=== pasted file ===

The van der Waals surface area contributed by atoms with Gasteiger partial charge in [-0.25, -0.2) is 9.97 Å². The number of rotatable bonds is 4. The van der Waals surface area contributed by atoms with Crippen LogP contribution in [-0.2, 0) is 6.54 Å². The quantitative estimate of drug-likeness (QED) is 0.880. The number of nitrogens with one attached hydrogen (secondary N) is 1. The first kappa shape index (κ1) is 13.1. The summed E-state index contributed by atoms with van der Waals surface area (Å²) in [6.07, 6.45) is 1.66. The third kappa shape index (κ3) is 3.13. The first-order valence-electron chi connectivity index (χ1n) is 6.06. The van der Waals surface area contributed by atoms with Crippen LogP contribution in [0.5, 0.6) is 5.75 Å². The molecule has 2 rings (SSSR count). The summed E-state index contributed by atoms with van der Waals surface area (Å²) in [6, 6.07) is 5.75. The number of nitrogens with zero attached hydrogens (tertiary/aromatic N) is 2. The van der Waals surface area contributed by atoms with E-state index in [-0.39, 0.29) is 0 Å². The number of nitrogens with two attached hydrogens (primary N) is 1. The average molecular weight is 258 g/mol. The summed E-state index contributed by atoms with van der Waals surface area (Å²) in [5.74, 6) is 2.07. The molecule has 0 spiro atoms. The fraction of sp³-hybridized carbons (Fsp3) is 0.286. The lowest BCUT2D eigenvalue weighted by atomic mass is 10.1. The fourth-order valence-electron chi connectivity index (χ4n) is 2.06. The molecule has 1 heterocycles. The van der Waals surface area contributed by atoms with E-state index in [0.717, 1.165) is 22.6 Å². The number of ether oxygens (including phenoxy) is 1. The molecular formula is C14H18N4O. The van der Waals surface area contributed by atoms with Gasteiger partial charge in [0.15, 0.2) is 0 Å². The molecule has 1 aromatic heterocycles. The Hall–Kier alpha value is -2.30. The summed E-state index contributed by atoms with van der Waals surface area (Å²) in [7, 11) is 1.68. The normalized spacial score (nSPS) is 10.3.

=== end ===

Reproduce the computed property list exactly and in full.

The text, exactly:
The van der Waals surface area contributed by atoms with Gasteiger partial charge in [-0.25, -0.2) is 9.97 Å². The number of rotatable bonds is 4. The van der Waals surface area contributed by atoms with Crippen LogP contribution in [-0.2, 0) is 6.54 Å². The quantitative estimate of drug-likeness (QED) is 0.880. The number of nitrogens with one attached hydrogen (secondary N) is 1. The first kappa shape index (κ1) is 13.1. The summed E-state index contributed by atoms with van der Waals surface area (Å²) in [6.07, 6.45) is 1.66. The third kappa shape index (κ3) is 3.13. The first-order valence-electron chi connectivity index (χ1n) is 6.06. The van der Waals surface area contributed by atoms with Crippen LogP contribution in [0.5, 0.6) is 5.75 Å². The molecule has 2 rings (SSSR count). The summed E-state index contributed by atoms with van der Waals surface area (Å²) in [6, 6.07) is 5.75. The number of nitrogens with zero attached hydrogens (tertiary/aromatic N) is 2. The van der Waals surface area contributed by atoms with E-state index in [-0.39, 0.29) is 0 Å². The number of nitrogens with two attached hydrogens (primary N) is 1. The average molecular weight is 258 g/mol. The summed E-state index contributed by atoms with van der Waals surface area (Å²) in [5.74, 6) is 2.07. The molecule has 0 spiro atoms. The fraction of sp³-hybridized carbons (Fsp3) is 0.286. The lowest BCUT2D eigenvalue weighted by atomic mass is 10.1. The fourth-order valence-electron chi connectivity index (χ4n) is 2.06. The molecule has 1 heterocycles. The van der Waals surface area contributed by atoms with E-state index in [0.717, 1.165) is 22.6 Å². The number of ether oxygens (including phenoxy) is 1. The molecular formula is C14H18N4O. The van der Waals surface area contributed by atoms with Gasteiger partial charge in [0.15, 0.2) is 0 Å². The molecule has 1 aromatic heterocycles. The Hall–Kier alpha value is -2.30. The summed E-state index contributed by atoms with van der Waals surface area (Å²) in [7, 11) is 1.68. The normalized spacial score (nSPS) is 10.3.